I listened to this audiobook after reading the review in Reading Matters, a lover of Irish literature. I almost gave it up when I began to recall that I am often not entertained by reminiscences of elderly Irish men, but kept going and found it worth the occasional irritation. It is a good story, especially impressive as it is a debut work.
Over the course of a long night, Maurice Hannigan toasts five people important in his life, the device used for him to tell us the story of his life. As he tells us many times, he is not good at being a thoughtful or kind human being, but this is a moment of truth for him. Truth, too, is hard for him to come by. Sometimes his recollections are predictable and sentimental, and sometimes they are poignant and appealing.
Maurice’s family were poor dairy farmers; he and his mother brought in money working for the Dollard family, the local gentry, who were despicable at a every turn. The son Thomas beat poor Maurice regularly and his mother was denied the morning off the day her older son died. Because he was so unsuccessful at school, Maurice left early and began working when he was quite young. We later learn that dyslexia interfered with his ability to learn to read. As it happened, he was quite adept at acquiring land, and by the end of his life, he owned all the Dollard land holdings.
We learn that Thomas’s cruelty to Maurice is directly related to the beatings Thomas receives from his father. One day while Maurice is working near the house, he overhears Thomas being beaten for playing with a valuable coin which he throws out the window. Maurice picks it up and the fortunes of the Dollard family take a turn for the worse. The father always blames Thomas for losing the coin and Thomas never loses his obsession for trying to find it. The coin in question is an Edward VIII gold sovereign, known as the “coinage that never was,” never circulated because Edward VIII abdicated. Its other notable characteristic is that Edward broke with protocol and insisted on facing left, thinking that was his better side. One of these coins sold for over £500,000 in 2014. This coin with its interesting history plays an outsized role in the trajectory of the two families, a pleasing piece of the story.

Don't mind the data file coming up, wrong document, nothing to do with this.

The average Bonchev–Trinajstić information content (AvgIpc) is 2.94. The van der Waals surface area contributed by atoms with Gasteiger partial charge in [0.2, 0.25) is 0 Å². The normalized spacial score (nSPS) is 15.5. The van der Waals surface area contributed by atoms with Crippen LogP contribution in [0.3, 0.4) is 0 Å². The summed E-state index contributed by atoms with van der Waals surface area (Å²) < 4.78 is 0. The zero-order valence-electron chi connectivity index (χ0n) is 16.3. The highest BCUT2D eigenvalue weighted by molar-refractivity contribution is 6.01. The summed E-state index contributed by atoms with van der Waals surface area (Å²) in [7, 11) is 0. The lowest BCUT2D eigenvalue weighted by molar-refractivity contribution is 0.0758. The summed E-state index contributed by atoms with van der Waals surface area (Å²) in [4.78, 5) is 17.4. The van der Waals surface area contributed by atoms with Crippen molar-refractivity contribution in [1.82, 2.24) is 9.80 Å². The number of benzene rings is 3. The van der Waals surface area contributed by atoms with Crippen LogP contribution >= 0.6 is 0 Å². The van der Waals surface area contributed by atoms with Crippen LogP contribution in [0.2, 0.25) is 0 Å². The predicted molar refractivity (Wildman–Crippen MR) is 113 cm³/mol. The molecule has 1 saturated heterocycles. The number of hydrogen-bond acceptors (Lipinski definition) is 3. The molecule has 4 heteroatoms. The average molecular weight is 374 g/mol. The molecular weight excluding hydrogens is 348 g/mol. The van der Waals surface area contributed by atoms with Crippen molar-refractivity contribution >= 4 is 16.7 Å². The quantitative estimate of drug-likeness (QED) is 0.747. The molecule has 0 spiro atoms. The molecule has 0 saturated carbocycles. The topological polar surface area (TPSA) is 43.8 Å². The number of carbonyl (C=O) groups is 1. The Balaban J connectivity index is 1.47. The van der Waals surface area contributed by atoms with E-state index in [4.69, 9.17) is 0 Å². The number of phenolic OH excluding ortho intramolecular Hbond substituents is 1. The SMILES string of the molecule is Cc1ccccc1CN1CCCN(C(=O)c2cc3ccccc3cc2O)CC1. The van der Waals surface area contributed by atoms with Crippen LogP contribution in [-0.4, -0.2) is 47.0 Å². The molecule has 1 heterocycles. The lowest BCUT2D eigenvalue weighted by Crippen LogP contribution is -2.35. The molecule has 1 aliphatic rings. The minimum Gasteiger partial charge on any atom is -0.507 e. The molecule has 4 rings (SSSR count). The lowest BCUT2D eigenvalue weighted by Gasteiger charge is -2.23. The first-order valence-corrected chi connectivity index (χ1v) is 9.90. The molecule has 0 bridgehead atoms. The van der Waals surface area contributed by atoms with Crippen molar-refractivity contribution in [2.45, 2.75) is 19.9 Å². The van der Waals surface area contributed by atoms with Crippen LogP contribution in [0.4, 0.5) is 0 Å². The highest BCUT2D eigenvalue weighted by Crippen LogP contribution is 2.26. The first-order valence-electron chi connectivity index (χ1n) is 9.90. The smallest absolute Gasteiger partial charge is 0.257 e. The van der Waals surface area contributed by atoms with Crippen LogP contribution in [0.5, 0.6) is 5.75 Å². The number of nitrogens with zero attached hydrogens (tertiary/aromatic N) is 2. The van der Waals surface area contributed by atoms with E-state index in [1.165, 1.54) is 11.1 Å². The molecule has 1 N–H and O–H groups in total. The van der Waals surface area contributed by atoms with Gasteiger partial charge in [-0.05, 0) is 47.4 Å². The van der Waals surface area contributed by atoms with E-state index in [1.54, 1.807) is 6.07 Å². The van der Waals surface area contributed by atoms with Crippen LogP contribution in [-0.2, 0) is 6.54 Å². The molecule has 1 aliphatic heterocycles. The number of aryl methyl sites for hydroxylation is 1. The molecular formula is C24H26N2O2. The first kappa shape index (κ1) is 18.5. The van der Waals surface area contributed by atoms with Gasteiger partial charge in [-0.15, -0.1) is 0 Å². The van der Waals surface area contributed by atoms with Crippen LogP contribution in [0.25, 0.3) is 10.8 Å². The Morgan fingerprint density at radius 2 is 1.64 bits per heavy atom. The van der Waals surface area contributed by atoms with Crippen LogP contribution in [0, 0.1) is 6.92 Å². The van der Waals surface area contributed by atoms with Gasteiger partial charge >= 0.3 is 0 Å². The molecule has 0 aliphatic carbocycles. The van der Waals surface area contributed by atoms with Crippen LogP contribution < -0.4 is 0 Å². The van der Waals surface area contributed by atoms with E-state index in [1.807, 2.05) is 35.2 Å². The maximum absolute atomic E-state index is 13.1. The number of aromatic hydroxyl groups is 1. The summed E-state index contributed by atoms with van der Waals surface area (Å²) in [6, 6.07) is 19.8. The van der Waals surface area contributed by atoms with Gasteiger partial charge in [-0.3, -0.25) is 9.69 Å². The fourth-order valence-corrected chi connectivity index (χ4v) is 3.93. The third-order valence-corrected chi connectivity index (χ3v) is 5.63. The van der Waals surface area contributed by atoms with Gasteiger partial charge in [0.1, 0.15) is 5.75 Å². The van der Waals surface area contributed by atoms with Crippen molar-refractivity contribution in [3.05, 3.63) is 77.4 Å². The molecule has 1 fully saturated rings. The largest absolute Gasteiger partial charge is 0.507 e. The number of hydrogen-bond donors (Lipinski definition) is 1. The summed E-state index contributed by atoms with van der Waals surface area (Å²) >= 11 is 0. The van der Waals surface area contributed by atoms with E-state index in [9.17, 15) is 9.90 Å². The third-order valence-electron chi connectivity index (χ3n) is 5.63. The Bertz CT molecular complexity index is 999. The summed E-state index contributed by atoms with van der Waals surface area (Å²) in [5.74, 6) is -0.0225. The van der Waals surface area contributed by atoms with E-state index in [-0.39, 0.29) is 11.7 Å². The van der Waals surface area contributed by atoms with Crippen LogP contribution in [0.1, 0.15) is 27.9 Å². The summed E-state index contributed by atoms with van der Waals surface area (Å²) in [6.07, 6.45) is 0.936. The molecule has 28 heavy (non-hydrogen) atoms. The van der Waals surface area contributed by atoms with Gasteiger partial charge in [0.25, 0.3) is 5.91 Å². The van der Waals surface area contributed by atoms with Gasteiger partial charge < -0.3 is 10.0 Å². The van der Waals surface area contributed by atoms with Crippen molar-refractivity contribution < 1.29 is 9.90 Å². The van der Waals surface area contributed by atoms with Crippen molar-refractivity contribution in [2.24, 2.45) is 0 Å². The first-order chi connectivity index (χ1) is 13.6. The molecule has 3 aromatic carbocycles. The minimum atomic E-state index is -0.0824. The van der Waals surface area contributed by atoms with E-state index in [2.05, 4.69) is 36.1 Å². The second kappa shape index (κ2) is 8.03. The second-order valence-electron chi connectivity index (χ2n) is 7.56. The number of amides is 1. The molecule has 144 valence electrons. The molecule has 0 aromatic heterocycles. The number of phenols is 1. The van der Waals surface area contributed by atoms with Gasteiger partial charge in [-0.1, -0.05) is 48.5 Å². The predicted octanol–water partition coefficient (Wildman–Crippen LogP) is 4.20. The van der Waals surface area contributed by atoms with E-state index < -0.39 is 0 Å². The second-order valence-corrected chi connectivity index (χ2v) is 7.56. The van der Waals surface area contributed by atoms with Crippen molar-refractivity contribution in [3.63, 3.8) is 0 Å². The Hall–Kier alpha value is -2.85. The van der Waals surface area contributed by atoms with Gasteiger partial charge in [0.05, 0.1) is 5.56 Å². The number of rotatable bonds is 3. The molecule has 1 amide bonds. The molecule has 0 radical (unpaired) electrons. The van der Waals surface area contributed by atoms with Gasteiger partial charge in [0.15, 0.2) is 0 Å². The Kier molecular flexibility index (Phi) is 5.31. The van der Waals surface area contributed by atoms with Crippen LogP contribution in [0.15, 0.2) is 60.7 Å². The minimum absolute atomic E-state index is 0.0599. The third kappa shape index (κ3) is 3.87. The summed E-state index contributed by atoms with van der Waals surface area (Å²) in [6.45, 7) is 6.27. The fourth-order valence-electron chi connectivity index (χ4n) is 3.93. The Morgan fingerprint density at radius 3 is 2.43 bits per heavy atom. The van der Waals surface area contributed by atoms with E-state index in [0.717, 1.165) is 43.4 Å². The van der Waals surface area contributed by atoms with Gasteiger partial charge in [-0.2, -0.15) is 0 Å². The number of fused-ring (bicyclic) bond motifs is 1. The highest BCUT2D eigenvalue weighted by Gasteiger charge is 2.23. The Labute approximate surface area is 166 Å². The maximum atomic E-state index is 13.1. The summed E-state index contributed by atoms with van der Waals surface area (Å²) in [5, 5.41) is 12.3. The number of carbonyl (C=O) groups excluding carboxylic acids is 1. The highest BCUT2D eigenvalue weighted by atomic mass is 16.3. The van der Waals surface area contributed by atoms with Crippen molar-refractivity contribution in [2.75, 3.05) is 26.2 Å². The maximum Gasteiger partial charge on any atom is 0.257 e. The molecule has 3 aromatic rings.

Maurice’s victory is complete: a son-in-law comes to Maurice to beg for a better price for the last bit of land, planning to turn the grand house into a hotel. Though Maurice admires him for it and gives him more money, the humiliation he inflicts is relentless. And it continues to the next generation when Maurice becomes a silent partner with the daughter who now runs the hotel and would have lost it without the cash infusion. In the end I found there was too much dithering about who was more guilty–my sympathy was always with Maurice, however much humiliation he doled out with the money.
One last note: I won’t give away the end, but want to remember how much I disliked it, perhaps unfairly.
Anne Griffin, When All is Said, Thomas Dunne Books, 2019, 326 pages (I listened to the audiobook). Available at the public library.